For almost as long as hard-working orchardists have been growing tree fruit in Washington, researchers and extension educators from Washington State University have been there to support them with new science, innovation, and best practices.
It is a century-long partnership that has helped to position our state as a world leader in tree fruit production. The Washington apple is an icon of quality around the globe. At the core of that partnership is mutual trust, respect, and investment of resources.
The most recent investment came earlier this month when cherry and stone fruit growers voted to assess themselves an additional $5 million over the next eight years to support WSU programs. Cherry growers will pay $4 per ton; stone fruit growers $1 per ton. It is a significant commitment that will make a difference. With the $27 million assessment that apple and pear growers in the state approved in 2011, we are talking about a truly transformational $32 million investment in WSU’s research and extension activities.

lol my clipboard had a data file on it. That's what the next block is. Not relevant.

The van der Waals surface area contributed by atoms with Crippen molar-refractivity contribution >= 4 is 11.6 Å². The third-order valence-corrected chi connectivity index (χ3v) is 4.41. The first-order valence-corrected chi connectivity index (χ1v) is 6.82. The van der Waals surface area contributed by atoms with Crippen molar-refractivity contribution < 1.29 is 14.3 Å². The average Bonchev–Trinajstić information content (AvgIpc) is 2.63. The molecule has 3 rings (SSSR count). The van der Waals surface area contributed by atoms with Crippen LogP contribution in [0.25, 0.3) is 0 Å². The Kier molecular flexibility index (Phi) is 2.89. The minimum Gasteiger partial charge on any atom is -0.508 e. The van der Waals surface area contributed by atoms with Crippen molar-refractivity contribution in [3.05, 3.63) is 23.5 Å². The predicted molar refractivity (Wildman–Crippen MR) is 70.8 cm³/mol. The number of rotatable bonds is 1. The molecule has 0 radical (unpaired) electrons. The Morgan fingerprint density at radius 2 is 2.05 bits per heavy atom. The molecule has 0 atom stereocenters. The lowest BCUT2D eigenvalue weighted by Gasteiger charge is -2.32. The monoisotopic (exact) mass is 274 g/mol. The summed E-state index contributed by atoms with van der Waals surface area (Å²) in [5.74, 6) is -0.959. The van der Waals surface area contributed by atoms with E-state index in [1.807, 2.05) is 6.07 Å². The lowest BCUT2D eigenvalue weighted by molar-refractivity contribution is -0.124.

Those funds already are working for the industry. WSU has hired two of the finest tree fruit scientists in the world – Desmond Layne and Stefano Musacchi – to bring their expertise to bear in Washington. And, that is just the beginning.
Jim Doornink, chair of the Washington Tree Fruit Research Commission, grows cherries, apricots, peaches, pears, and apples in the Yakima Valley. When the cherry and stone fruit assessment passed earlier this month, he said that it helps to build on the strategic road map outlined by the industry and WSU more than a decade ago. “That trajectory,” Jim said, “has continued according to plan with WSU’s strategic hires, the commission’s continued funding of priority projects, and now this industry-wide support to make our research and extension partnership with WSU unequivocally the best in the world.”
I couldn’t agree more. Thank you to the Washington tree fruit industry for their trust, partnership, and investment!